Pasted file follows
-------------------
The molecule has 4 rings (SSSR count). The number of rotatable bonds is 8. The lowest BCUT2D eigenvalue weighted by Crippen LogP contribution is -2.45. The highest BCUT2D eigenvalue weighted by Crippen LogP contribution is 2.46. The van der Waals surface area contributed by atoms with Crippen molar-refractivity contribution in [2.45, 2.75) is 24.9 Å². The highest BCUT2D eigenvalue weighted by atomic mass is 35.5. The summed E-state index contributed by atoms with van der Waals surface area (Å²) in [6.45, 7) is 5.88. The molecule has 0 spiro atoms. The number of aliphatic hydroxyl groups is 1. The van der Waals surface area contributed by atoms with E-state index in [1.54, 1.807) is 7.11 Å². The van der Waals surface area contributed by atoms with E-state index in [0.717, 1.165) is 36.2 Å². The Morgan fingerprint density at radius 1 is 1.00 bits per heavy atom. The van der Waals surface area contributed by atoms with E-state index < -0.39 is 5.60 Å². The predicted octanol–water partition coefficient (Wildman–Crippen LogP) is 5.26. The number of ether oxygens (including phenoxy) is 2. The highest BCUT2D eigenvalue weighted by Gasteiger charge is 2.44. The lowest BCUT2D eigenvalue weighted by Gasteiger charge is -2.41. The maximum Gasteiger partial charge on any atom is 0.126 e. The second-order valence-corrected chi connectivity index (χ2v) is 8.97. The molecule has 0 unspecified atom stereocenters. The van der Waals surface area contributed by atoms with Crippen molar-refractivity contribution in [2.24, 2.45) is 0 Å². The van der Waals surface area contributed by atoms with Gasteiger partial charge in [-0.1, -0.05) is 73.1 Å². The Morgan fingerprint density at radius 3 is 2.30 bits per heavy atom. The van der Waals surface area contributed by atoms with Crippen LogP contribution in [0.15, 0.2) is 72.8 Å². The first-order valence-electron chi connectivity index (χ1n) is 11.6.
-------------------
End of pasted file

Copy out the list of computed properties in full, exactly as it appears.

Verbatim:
The molecule has 4 rings (SSSR count). The number of rotatable bonds is 8. The lowest BCUT2D eigenvalue weighted by Crippen LogP contribution is -2.45. The highest BCUT2D eigenvalue weighted by Crippen LogP contribution is 2.46. The van der Waals surface area contributed by atoms with Crippen molar-refractivity contribution in [2.45, 2.75) is 24.9 Å². The highest BCUT2D eigenvalue weighted by atomic mass is 35.5. The summed E-state index contributed by atoms with van der Waals surface area (Å²) in [6.45, 7) is 5.88. The molecule has 0 spiro atoms. The number of aliphatic hydroxyl groups is 1. The van der Waals surface area contributed by atoms with E-state index in [1.54, 1.807) is 7.11 Å². The van der Waals surface area contributed by atoms with E-state index in [0.717, 1.165) is 36.2 Å². The Morgan fingerprint density at radius 1 is 1.00 bits per heavy atom. The van der Waals surface area contributed by atoms with E-state index < -0.39 is 5.60 Å². The predicted octanol–water partition coefficient (Wildman–Crippen LogP) is 5.26. The number of ether oxygens (including phenoxy) is 2. The highest BCUT2D eigenvalue weighted by Gasteiger charge is 2.44. The lowest BCUT2D eigenvalue weighted by Gasteiger charge is -2.41. The maximum Gasteiger partial charge on any atom is 0.126 e. The second-order valence-corrected chi connectivity index (χ2v) is 8.97. The molecule has 0 unspecified atom stereocenters. The van der Waals surface area contributed by atoms with Crippen molar-refractivity contribution in [2.24, 2.45) is 0 Å². The van der Waals surface area contributed by atoms with Gasteiger partial charge in [-0.1, -0.05) is 73.1 Å². The Morgan fingerprint density at radius 3 is 2.30 bits per heavy atom. The van der Waals surface area contributed by atoms with Crippen LogP contribution in [0.15, 0.2) is 72.8 Å². The first-order valence-electron chi connectivity index (χ1n) is 11.6.